We live in an amazing country, in an amazing time. We are also bombarded by choices every moment of every day. So much so that entire movements have sprung up in praise of simplicity. The Minimalists, the Life Hackers, the Marie Kondo Magic of Tidying Up sock organizers, etc. are all focused on removing distractions and reducing the mental energy associated with decision making. Steve Jobs and Mark Zuckerberg famously wear the same attire every day to avoid the effort of choosing clothes (they may have stolen this approach from my grandfather, who did this throughout his entire legal career).
In conjunction with this, psychologist Barry Schwartz authored a now famous book called the Paradox of Choice: Why Less is More. In it, he delves into the effect known as “analysis paralysis”, where too many choices overwhelm us and actually cause us to avoid making any decision at all. I have suffered from this myself.
A few years ago I decided to set up a brokerage account. I started researching my options – which firm should I use? What fees are acceptable? Should I choose high transaction fees but low account costs or high account costs with free trades? How many trades was I going to do? Did I like the website interface? Could it link to my bank account? What funds would I buy when I put the money in? Was it a good time to buy? Oh man. Do you know how long it took me to open an account? 1.5 years. That’s right. It took me OVER A YEAR to get my act together. In the meantime, my money sat in a credit union savings account earning a pittance instead of being invested in the rocketing stock market. <sigh>
Embarrassingly, I did the exact same thing when faced with preparing a will. Ridiculous. Both of these things – opening a brokerage account and ensuring my hoard gets distributed in the way I want – are incredibly important to me. And yet I had analysis paralysis about both. I had a hard time overcoming the logistics-based choices and getting to the part that actually mattered! Acting in line with my values! Lame!
The same thing happens when we are faced with an unlimited array of charities. We can immediately weed out causes that we don’t support. But that still leaves over half a million charities to choose from. Five hundred thousand choices?! Ugh. How do we find the right one? And how much should we give to them? How do we maximize our impact? How do we minimize our taxes? The options quickly spiral out of control, which is why many of us revert to default giving.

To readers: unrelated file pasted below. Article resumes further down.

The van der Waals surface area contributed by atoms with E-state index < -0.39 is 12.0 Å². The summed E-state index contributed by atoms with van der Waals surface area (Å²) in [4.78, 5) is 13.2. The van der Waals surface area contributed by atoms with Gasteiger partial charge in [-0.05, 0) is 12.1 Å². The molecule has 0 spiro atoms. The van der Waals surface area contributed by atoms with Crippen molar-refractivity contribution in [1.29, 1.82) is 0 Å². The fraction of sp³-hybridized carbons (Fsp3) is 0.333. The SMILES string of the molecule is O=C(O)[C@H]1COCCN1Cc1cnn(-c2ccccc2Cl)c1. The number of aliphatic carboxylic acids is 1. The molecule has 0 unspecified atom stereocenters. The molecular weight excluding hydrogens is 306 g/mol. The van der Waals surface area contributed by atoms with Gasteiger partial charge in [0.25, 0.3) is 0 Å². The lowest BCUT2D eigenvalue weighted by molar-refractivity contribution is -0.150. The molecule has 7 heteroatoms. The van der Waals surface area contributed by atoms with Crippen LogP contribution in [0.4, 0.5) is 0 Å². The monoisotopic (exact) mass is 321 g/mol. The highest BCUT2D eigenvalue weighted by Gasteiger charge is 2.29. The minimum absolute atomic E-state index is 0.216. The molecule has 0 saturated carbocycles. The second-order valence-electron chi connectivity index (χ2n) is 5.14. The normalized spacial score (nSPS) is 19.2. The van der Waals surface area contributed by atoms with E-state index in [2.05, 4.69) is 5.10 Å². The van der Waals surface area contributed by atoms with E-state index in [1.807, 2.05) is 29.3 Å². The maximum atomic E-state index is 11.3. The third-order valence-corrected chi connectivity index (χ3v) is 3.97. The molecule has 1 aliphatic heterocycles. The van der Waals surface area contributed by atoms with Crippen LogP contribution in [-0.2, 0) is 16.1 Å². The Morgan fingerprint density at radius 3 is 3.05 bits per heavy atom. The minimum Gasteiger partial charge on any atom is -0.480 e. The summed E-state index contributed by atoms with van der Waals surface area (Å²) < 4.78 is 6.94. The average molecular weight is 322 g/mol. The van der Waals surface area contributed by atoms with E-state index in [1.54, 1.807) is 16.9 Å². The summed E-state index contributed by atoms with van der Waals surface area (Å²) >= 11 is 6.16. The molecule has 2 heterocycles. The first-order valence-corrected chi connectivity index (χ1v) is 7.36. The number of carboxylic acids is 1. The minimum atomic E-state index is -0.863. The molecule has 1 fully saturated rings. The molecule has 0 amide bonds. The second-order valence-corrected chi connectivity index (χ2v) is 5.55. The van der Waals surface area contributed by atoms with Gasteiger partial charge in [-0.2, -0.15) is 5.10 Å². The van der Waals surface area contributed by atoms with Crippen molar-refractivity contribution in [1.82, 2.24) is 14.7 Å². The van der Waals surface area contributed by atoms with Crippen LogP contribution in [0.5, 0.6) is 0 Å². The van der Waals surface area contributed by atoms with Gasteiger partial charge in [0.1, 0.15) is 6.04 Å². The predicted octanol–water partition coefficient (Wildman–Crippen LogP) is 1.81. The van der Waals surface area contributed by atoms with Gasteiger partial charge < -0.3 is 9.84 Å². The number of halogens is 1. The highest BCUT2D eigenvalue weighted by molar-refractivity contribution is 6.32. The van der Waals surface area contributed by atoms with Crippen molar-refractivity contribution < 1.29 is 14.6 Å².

The Dragon’s Approach
I learned a lot from my brokerage experience. The key to finally opening the account was to clear away the mental clutter. To do this, I:
- Used the same brokerage firm that housed my Roth IRA knowing that I could change it later
- Invested in a basic stock and bond allocation knowing that I could change it later
- Made a plan to regularly invest in my account regardless of the market
For my will, I finally got actionable with this plan:
- Reminded myself that my family needed me to do it (motivation!)
- Decided to give myself a completed will as a birthday present (deadline!)
- Used an online service, knowing that I could always employ a lawyer later as my assets grew
Are these the most optimized approaches? NO. But were they the right ones? Yes. Because doing something is almost always better than doing nothing. And taking away the options allowed me to get started.
Furthermore, I had to remind myself that we shouldn’t let the perfect be the enemy of the good.
It’s tempting to get wrapped up in finding the BEST solution when really, in many cases, the SIMPLEST solution is better.
Evolving Your Giving
I don’t have the same paralysis challenges with my giving strategy for one primary reason: I have been doing it for a long time. Every year I review my previous year’s giving (while I am doing my tax planning) and then I research ways to make it incrementally better. I don’t overhaul it; I just focus on ways that I can be more effective, whether it’s through changing the organizations I give to or using a new tax strategy. Now that I have a brokerage account, it’s easy peasy to reallocate. Now that I have a will I have an easy place to make edits. It’s the same with my giving strategy.
That said, I also follow the following rules:
- Give to fewer than three charities (less accounting, less energy, less junk mail, more impact!)
- Decide only once per year what my plan is (autopilot!)
- Give as much as I can to offset my state taxes (fixed goal!)
This approach works well because I have a set of guidelines and a deadline, and I only have to care about it once a year! Some years I change nothing. So easy! Some years, as my tax situation changes, there has been more opportunity to optimize. For example, buying a house allowed me to take the mortgage deduction which in turn affected my ability to give money at a smaller incremental rate. I took advantage of that!
Over time, I have evolved my strategy into a truly sophisticated machine. I can now grow and give my hoard simultaneously!
But it didn’t start out that way. In the beginning, I did the same thing I did with my brokerage account and my will; I chose the simplest approach. And man, am I happy I did! Last year I earned a 9% rate of return on my brokerage account. I slept soundly knowing I had a notarized advanced medical directive. And I turned every charitable dollar that I gave into nine dollars for my charity.
All it took was getting started.